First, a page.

Difference between revisions of "Portal:Data Protection/Introduction"

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[[File:data_protection_intro.png|left|alt=Data Protection Logo]]
 
[[File:data_protection_intro.png|left|alt=Data Protection Logo]]
  
Privacy is one of the fundamental rights guaranteed by the Universal Declaration of Human Rights and the protection of your data is closely linked with it. In a democratic society, privacy is an essential enabler for other fundamental rights, such as the freedom of expression and to form and join associations. However, there is a growing commercial interest in weakening the protection of privacy in order to allow  surveillance in order to, among other, exploit information about them, by collecting, processing, storing and trading it.  
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Privacy is one of the fundamental rights guaranteed by the Universal Declaration of Human Rights and the protection of your data is closely related. In a democratic society, privacy is an essential enabler for other fundamental rights, such as the freedom of expression and to form and join associations. However, growing commercial interests are pushing for weaker privacy protections and loose legislation on the use of personal data that would facilitate the collection, sharing, processing, 'mining' and sale of personal data.
  
In the ditital age the collecting, sharing and 'mining' of data has become much easier than before and legislation needs to adapt to meet this challenge. Instead, the opposite is happening, the [http://www.laquadrature.net/wiki/images/6/69/Data_protection_proposal_regulation.pdf revision of the European regulation concerning the protection of personal data], initiated by the European Commission in 2012, is leading to a weak set of safeguards, contrary to citizens' interests. It is essential that policy-makers force companies to be more transparent and accountable to citizens for the protection of our data.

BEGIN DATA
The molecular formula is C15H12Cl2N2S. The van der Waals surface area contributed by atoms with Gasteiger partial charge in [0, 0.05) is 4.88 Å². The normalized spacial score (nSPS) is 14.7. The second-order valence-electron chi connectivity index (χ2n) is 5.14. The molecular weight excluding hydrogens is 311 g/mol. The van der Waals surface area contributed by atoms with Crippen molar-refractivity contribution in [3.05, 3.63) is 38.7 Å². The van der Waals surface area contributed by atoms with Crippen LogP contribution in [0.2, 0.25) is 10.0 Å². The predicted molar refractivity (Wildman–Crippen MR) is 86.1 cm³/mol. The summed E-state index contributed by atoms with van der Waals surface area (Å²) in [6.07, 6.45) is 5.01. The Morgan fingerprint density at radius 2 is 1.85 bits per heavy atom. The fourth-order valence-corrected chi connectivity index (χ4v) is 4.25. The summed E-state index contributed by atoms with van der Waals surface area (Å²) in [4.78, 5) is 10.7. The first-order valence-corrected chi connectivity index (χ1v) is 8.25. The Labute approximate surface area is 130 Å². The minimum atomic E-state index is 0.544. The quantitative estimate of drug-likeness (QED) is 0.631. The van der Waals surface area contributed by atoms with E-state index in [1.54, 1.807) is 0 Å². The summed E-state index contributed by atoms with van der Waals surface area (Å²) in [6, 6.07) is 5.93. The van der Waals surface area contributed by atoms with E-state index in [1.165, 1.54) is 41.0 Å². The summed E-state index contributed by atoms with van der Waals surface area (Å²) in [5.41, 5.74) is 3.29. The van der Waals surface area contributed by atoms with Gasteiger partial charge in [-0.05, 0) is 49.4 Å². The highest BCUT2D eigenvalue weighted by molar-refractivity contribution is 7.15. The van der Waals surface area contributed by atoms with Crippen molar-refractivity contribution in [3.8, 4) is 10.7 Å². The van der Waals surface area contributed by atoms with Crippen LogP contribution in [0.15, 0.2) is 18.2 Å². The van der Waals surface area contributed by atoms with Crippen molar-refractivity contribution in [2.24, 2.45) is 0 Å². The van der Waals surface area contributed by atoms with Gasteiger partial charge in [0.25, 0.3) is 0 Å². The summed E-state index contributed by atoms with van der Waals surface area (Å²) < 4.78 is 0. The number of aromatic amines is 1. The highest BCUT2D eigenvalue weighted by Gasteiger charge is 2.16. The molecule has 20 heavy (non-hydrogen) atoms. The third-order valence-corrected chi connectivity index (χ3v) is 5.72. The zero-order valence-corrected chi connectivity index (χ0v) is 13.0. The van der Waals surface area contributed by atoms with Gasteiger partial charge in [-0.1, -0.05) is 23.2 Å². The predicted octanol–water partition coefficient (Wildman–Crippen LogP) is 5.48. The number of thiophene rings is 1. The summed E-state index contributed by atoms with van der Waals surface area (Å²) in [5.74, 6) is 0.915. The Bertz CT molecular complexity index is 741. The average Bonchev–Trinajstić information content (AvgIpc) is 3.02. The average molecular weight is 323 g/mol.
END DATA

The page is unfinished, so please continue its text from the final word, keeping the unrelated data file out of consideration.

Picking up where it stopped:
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In the digital age the collecting, sharing and 'mining' of data has become much easier than before and legislation needs to adapt to meet this challenge. But the opposite is happening. The [http://www.laquadrature.net/wiki/images/6/69/Data_protection_proposal_regulation.pdf revision of the European regulation concerning the protection of personal data], initiated by the European Commission in 2012, is proposing weak safeguards that do no protect citizens' privacy. Legislation must defend the citizen and it is also essential that policy-makers force companies to be transparent and accountable to citizens in the protection of our data.  
  
 
In March 2013, the European Parliament voted to [http://www.laquadrature.net/en/major-loopholes-remain-in-european-parliaments-data-protection-regulation adopt a regulation on data protection]. This regulation continues to contain serious weaknesses.  
 
In March 2013, the European Parliament voted to [http://www.laquadrature.net/en/major-loopholes-remain-in-european-parliaments-data-protection-regulation adopt a regulation on data protection]. This regulation continues to contain serious weaknesses.  

Revision as of 12:09, 20 July 2015

Data Protection Logo

Privacy is one of the fundamental rights guaranteed by the Universal Declaration of Human Rights and the protection of your data is closely related. In a democratic society, privacy is an essential enabler for other fundamental rights, such as the freedom of expression and to form and join associations. However, growing commercial interests are pushing for weaker privacy protections and loose legislation on the use of personal data that would facilitate the collection, sharing, processing, 'mining' and sale of personal data.

In the digital age the collecting, sharing and 'mining' of data has become much easier than before and legislation needs to adapt to meet this challenge. But the opposite is happening. The revision of the European regulation concerning the protection of personal data, initiated by the European Commission in 2012, is proposing weak safeguards that do no protect citizens' privacy. Legislation must defend the citizen and it is also essential that policy-makers force companies to be transparent and accountable to citizens in the protection of our data.

In March 2013, the European Parliament voted to adopt a regulation on data protection. This regulation continues to contain serious weaknesses.